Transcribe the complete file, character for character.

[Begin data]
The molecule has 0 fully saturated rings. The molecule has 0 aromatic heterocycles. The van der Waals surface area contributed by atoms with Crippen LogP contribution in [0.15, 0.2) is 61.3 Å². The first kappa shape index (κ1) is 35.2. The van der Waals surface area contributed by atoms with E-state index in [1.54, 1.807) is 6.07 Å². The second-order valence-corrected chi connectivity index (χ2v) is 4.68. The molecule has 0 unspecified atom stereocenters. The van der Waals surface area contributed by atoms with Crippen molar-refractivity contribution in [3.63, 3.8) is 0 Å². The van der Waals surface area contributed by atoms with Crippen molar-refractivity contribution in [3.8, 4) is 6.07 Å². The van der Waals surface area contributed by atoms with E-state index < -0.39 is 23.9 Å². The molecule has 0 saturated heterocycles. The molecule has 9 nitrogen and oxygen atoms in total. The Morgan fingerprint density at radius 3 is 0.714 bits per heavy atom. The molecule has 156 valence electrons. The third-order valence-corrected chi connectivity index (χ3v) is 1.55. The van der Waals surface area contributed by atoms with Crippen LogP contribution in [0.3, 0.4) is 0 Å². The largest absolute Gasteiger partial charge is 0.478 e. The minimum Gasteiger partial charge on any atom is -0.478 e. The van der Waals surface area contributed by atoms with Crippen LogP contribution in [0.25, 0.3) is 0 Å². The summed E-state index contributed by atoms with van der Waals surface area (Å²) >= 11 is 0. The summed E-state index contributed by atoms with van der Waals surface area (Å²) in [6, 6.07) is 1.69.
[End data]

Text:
The molecule has 0 fully saturated rings. The molecule has 0 aromatic heterocycles. The van der Waals surface area contributed by atoms with Crippen LogP contribution in [0.15, 0.2) is 61.3 Å². The first kappa shape index (κ1) is 35.2. The van der Waals surface area contributed by atoms with E-state index in [1.54, 1.807) is 6.07 Å². The second-order valence-corrected chi connectivity index (χ2v) is 4.68. The molecule has 0 unspecified atom stereocenters. The van der Waals surface area contributed by atoms with Crippen molar-refractivity contribution in [3.63, 3.8) is 0 Å². The van der Waals surface area contributed by atoms with Crippen molar-refractivity contribution in [3.8, 4) is 6.07 Å². The van der Waals surface area contributed by atoms with E-state index < -0.39 is 23.9 Å². The molecule has 0 saturated heterocycles. The molecule has 9 nitrogen and oxygen atoms in total. The Morgan fingerprint density at radius 3 is 0.714 bits per heavy atom. The molecule has 156 valence electrons. The third-order valence-corrected chi connectivity index (χ3v) is 1.55. The van der Waals surface area contributed by atoms with Crippen LogP contribution in [0.3, 0.4) is 0 Å². The largest absolute Gasteiger partial charge is 0.478 e. The minimum Gasteiger partial charge on any atom is -0.478 e. The van der Waals surface area contributed by atoms with Crippen LogP contribution in [0.25, 0.3) is 0 Å². The summed E-state index contributed by atoms with van der Waals surface area (Å²) >= 11 is 0. The summed E-state index contributed by atoms with van der Waals surface area (Å²) in [6, 6.07) is 1.69.